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OSWESTRY DISABILITY INDEX (ODI)

The Gold Standard Of Low Back Functional Outcome Tools

Used by clinicians and researchers to quantify disability for low back pain, the Oswestry Disability Index has been proven to be an extremely effective method of measuring a patient’s permanent functional disability.

 

 

Introduction

questionnaire-mockup-fixedLow back pain is one of the most common causes of disability and affects up to 80% of the population at some time during their active life. The Oswestry Disability Index (ODI) is the most commonly used outcome measure to help measure for pain and disability resulting from low back pain.

First published in 1980 and revised in 2000, the ODI has been widely used as a condition-specific outcome measure for patients with spinal disorders, and was developed for use in secondary care settings.

The ODI is considered by many as the benchmark for measuring degree of disability and estimating quality of life in a person with low back pain.

“The ODI remains a valid and vigorous measure and has been a worthwhile outcome measure.”

Spine Volume 25 – Issue 22

Mode of Use

Young man suffering from back painThe ODI is a self-administered questionnaire divided into ten sections designed to assess limitations of various activities of daily living and reflecting the patient’s ability to manage their everyday life while dealing with their pain. The items include:

  • Pain intensity
  • Personal care (e.g. washing and dressing)
  • Lifting
  • Walking
  • Sitting
  • Standing
  • Sleeping
  • Sex life (if applicable)
  • Social life
  • Traveling

Each topic category is followed by 6 statements describing different potential scenarios in the patient’s life relating to the topic. The patient then checks the statement which most closely resembles their situation. Each question is scored on a scale of 0-5 with the first statement being zero and indicating the least amount of disability and the last statement is scored 5 indicating most severe disability.

The patient is asked to complete the ODI and answer based on the statement they feel applies to them. In clinical settings, it can be used at baseline and at intervals thereafter while treatment continues.

The questionnaire takes 3.5–5 min to complete and approximately 1 min to score. It has been delivered in many formats, including paper, telephone, SMS, and web-based.

Scoring and Interpretation

Each of the ten items in the ODI has six statements from which patients are requested to select one. This allows scoring from 0-5 for each item, for example, looking at the first item.
pain-level_1

A maximum score of 50 is possible. If all sections are completed, the score obtained by individual patients is then multiplied by 2, and this will provide a percentage score. If responses are omitted, the percent score can be calculated by simple scaling or by using the table below.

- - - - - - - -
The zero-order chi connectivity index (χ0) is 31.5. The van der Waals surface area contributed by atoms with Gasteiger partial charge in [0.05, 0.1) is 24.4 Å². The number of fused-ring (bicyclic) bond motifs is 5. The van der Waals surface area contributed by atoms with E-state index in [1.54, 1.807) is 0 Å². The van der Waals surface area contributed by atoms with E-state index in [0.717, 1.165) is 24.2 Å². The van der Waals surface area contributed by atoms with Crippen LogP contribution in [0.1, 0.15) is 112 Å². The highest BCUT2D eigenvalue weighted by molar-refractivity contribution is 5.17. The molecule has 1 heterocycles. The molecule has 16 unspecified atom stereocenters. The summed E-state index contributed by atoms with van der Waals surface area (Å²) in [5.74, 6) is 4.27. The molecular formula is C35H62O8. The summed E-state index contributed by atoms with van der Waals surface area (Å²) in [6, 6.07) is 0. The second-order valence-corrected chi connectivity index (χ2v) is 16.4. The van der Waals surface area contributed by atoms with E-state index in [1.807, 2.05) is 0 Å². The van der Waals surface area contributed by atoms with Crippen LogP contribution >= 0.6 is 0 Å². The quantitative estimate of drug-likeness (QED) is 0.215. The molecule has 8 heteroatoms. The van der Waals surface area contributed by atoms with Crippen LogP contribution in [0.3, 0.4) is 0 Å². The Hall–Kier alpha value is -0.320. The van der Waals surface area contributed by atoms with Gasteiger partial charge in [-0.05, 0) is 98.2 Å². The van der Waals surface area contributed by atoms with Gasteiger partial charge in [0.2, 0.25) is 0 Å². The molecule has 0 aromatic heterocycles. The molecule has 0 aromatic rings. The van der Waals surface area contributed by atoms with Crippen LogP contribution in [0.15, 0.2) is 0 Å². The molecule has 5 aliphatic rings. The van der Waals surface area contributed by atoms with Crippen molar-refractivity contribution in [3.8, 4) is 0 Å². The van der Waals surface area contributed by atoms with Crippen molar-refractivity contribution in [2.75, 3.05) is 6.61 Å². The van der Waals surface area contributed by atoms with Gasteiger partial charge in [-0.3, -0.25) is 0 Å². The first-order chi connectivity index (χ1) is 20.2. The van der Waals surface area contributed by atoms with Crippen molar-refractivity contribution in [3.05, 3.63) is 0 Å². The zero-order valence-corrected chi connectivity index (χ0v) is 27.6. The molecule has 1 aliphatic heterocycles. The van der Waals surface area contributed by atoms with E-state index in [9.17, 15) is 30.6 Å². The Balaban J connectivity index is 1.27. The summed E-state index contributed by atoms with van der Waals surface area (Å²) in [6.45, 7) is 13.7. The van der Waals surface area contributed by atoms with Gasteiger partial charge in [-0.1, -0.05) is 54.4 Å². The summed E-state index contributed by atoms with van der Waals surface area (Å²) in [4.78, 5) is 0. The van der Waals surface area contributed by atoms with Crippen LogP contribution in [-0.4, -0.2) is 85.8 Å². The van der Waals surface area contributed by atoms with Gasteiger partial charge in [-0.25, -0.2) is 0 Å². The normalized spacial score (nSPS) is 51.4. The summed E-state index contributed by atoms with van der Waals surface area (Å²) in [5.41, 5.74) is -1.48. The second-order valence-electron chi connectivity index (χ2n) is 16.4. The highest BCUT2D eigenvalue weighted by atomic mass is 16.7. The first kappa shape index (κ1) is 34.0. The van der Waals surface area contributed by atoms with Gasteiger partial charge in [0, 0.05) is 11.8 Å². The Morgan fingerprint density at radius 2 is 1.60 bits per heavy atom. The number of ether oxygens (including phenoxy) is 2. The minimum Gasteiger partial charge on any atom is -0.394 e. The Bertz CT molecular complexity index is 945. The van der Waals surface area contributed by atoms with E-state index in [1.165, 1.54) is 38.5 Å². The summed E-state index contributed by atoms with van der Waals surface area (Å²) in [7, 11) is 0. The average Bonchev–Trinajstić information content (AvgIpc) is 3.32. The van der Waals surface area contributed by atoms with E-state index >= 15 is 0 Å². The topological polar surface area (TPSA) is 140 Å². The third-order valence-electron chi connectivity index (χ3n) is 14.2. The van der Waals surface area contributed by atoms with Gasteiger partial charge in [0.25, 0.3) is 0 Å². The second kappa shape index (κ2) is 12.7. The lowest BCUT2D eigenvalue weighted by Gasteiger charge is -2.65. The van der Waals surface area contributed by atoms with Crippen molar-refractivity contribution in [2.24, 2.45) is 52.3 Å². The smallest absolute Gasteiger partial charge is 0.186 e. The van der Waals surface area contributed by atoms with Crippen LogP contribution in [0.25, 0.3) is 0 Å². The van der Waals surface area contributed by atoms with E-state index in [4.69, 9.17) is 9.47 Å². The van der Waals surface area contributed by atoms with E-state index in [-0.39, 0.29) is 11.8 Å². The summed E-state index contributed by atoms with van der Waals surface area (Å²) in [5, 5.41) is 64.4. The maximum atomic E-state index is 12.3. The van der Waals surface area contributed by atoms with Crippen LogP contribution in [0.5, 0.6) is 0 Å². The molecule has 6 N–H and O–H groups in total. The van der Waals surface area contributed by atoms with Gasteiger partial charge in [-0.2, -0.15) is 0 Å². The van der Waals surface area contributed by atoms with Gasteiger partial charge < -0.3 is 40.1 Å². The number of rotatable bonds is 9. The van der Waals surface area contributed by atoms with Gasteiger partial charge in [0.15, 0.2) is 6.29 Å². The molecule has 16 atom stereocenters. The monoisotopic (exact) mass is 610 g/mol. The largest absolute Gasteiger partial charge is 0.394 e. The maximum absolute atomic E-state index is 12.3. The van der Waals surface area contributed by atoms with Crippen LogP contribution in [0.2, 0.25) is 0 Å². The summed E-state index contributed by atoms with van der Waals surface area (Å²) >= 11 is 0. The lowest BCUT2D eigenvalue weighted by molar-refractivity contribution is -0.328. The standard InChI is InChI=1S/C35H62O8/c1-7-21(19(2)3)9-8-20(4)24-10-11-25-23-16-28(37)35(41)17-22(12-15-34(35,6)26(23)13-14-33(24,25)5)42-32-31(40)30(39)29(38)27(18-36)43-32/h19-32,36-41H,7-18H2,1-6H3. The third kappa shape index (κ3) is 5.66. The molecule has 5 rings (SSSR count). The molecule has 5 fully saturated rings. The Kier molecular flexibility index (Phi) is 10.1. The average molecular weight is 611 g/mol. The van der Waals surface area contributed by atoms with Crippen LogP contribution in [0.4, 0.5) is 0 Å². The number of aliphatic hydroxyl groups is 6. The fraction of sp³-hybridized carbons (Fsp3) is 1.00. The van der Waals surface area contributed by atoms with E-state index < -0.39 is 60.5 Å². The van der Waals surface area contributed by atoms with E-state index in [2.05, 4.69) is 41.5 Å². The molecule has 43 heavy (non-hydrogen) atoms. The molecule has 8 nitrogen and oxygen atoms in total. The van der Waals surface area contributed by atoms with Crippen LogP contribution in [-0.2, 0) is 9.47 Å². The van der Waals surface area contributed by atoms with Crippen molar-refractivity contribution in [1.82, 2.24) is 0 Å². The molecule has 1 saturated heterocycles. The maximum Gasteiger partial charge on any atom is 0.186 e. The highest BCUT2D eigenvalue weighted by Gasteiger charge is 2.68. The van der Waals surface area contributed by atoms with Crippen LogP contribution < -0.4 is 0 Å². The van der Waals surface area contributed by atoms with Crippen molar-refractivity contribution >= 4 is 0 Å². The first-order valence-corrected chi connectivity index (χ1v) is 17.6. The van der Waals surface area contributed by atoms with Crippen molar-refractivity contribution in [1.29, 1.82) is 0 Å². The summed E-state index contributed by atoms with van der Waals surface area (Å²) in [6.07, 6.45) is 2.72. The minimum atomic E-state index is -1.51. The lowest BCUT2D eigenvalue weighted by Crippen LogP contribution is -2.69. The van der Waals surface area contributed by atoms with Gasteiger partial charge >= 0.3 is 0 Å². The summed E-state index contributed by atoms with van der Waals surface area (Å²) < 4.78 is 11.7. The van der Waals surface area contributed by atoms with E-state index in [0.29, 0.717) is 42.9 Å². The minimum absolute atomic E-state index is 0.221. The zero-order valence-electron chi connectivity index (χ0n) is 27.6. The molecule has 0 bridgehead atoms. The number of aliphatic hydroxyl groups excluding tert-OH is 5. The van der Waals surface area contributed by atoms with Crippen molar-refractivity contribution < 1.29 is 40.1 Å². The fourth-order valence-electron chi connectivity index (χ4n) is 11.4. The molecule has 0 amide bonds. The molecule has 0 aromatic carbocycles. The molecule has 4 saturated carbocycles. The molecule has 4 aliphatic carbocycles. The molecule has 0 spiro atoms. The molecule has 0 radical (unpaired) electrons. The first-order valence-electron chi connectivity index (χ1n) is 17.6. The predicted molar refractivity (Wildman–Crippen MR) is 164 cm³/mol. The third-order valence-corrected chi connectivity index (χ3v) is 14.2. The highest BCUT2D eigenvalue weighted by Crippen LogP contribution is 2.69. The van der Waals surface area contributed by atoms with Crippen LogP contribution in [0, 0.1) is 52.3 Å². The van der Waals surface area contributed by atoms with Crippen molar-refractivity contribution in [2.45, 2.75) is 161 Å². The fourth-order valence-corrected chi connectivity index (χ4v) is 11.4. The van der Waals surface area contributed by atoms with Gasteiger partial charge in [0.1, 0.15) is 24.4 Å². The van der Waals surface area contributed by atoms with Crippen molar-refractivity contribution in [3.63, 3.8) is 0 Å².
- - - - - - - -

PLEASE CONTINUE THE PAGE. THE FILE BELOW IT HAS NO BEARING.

odi-flowchart

Questions not answered are not counted towards the total. With ODI questionnaires where one or more sections are unanswered, the correct score should be calculated by reducing the denominator by 5 for every unanswered section.

A handy table has been created to aid in scoring incomplete questionnaires, and can be posted where scoring is done.
ODI-scorechart

The scores can be interpreted using the following information.
percentages

Translations

The ODI questionnaire has been translated into dozens of languages, with many of these translations carried out by Mapi’s team of language experts. To find out more, please visit ePROVIDE™

Author

www.bmihealthcare.co

Jeremy Fairbank was educated and trained at Cambridge University and St Thomas’ Hospital. He qualified MB.BChir from Cambridge University in 1972 and became a fellow of the Royal College of Surgeons of England (FRCS) in 1977. He obtained an M.D. for a thesis on the facet joint in back pain in 1982 awarded by Cambridge University.

Jeremy’s training included two years as a Spinal Fellow in the Robert Jones and Agnes Hunt Orthopaedic Hospital in Oswestry (1998) where he published the Oswestry Disability Index which has become a worldwide standard for assessing back pain and the results of treatment. This was followed by four years as a Senior Registrar in the St Bartholomew’s Hospital Training Programme. In 1984 he was appointed Consultant Trauma and Orthopaedic Surgeon to the General Hospital and Royal Orthopaedic Hospital in Birmingham, and in 1989 he moved to Oxford.

Professor Fairbank is currently employed by the Oxford University Hospitals as Consultant Orthopaedic Surgeon with a special interest in spinal disorders. The vast majority of his work is devoted to treatment of disorders of spine, including fractures, tumours, infections, spinal deformities (scoliosis and kyphosis) and back pain. Jeremy has been a Professor of Spinal Surgery since 2006.

References

Contact Us

Please contact our PROVIDE team for any questions on the ODI:

Mapi Research Trust
PROVIDE™
27 rue de la Villette
69003 Lyon
France

Telephone: +33 (0)4 72 13 65 75

https://eprovide.mapi-trust.org/

http://mapi-trust.org/